“When you recede into the inner confines of your house with nothing outside, life takes on a more somber meditative quality generally, so I think it helped me ingest and marinate in footage,” he reflects.
Working with Charlotte Munch Bengtsen
Once the footage was assembled, Sen traveled with his co-editor Vedant Joshi to Denmark to meet film editor Charlotte Munch Bengtsen. He had seen her work in films like “The Act of Killing” and “The Truffle Hunters,” which inspired him.
But she had a completely different style or approach to the material. “I tend to be very, perhaps too cerebral and interpretative and top heavy, whereas she prescribes to what she calls an emotional edit,” Sen explains. “That's something that I really learned and imbibed via her.”
He adds, “It's a kind of stomach editing, which I just hadn't ever experienced, and I think the film was infinitely richer because of this.”
Financing his projects
It took Sen three years to shoot and edit “All That Breathes,” which was financed through various sources, including grants and by Tangled Bank Studios. He also met Teddy Leifer of Rise Films, which prepared him to pitch to different doc incubation labs.
For his latest film, Sen says he “hit the sweet spot” with financing. However, that was a lesson he learned early on: to distinguish between good and bad money because “money is almost never without a caveat.”
For him, it was important to have some “autonomy and creative sovereignty… especially if it's not a formulaic film that is easy to pitch,” he explains.
“Ultimately, it's everybody's loss if the film does not come out as the best version of itself, and therefore, you have to listen to the smaller, tiny voices in your head, which gets difficult if you don't have contractual autonomy.”
Academy Award for Best Documentary Feature
At just 24 years old, Sen has made two critically acclaimed feature-length documentaries. His latest “All That Breathes” was shown virtually at the Sundance Film Festival where it won the World Cinema, Documentary award.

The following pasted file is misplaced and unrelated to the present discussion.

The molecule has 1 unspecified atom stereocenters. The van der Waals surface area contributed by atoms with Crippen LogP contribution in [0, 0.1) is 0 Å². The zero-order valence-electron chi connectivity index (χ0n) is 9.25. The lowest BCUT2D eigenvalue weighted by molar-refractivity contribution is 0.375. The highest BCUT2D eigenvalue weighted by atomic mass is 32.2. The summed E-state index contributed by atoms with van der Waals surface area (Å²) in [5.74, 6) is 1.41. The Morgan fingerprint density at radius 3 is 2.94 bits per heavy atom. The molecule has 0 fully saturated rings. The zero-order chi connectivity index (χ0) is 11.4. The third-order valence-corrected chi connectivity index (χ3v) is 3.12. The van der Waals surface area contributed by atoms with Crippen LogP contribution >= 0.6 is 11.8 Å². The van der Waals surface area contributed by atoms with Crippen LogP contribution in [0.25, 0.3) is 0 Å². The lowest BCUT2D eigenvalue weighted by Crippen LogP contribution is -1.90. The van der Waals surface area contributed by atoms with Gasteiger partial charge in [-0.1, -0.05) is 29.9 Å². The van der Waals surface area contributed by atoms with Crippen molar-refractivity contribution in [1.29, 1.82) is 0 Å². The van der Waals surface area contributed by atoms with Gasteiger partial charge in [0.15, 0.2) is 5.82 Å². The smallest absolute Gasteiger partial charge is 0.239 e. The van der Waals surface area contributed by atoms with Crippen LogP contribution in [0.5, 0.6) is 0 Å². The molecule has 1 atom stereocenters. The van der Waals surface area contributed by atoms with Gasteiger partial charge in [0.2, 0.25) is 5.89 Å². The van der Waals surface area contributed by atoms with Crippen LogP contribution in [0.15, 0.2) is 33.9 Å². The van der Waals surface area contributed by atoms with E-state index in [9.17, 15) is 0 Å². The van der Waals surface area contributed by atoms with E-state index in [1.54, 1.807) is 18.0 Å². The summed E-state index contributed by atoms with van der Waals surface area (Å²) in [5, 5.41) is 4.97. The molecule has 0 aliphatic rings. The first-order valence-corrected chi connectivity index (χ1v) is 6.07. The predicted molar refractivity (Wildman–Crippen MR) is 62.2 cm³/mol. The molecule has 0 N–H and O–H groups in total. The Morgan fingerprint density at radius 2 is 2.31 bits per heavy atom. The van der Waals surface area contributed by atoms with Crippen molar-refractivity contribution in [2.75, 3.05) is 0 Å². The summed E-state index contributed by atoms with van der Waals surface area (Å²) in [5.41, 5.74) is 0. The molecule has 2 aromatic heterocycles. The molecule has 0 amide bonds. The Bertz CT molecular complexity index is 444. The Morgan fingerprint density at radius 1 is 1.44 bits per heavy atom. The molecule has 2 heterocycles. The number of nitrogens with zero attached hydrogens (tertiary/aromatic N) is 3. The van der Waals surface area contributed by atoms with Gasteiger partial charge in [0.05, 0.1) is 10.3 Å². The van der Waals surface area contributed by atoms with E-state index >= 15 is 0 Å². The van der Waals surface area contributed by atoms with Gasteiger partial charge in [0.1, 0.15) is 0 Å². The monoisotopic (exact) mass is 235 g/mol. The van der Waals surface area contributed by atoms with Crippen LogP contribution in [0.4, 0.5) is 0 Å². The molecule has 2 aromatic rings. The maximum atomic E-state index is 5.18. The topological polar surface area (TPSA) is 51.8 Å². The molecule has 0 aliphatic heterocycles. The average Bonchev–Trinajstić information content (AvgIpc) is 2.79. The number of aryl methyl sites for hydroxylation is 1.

Then, it physically “premiered” at Cannes, which doesn’t have an independent documentary section, so Sen’s film was presented in the mix with other fiction features, and won the Golden Eye award.
“It was a very unique, and personally for me, almost a euphoric experience because a lot of my auteur heroes were showing at the same time,” he affirms.
In total, “All That Breathes” has won 19 awards, and has 39 nominations, including an Academy Award for Best Documentary Feature.
“Given how we started and where we began, this is the kind of galaxy that is entirely unfathomable, honestly, to us,” says Sen. “Of course, it's difficult to wrap one's head around it. We're obviously beside us, as with relief and joy.”
With the accolades, Sen has received offers for other projects.
“The change is so monumental, that I can't even tell how much the coordinates of my life have indeed shifted,” he says. “I come from a world which is very, very far away from all of this, not just in terms of the glitz and the bells and whistles, but also in terms of pure visibility of the films I make. So this all feels almost unreal, to be honest.”
But when the award season is over, Sen says he’ll take a break.
“What I need to do after the whole dizzying upheaval of the Oscar campaign gets done, I will unplug and go off somewhere remote for two to three months, and slowly start excavating or mining ideas again and thinking of what do you want to do next.”
“All That Breathes” is now streaming on HBO.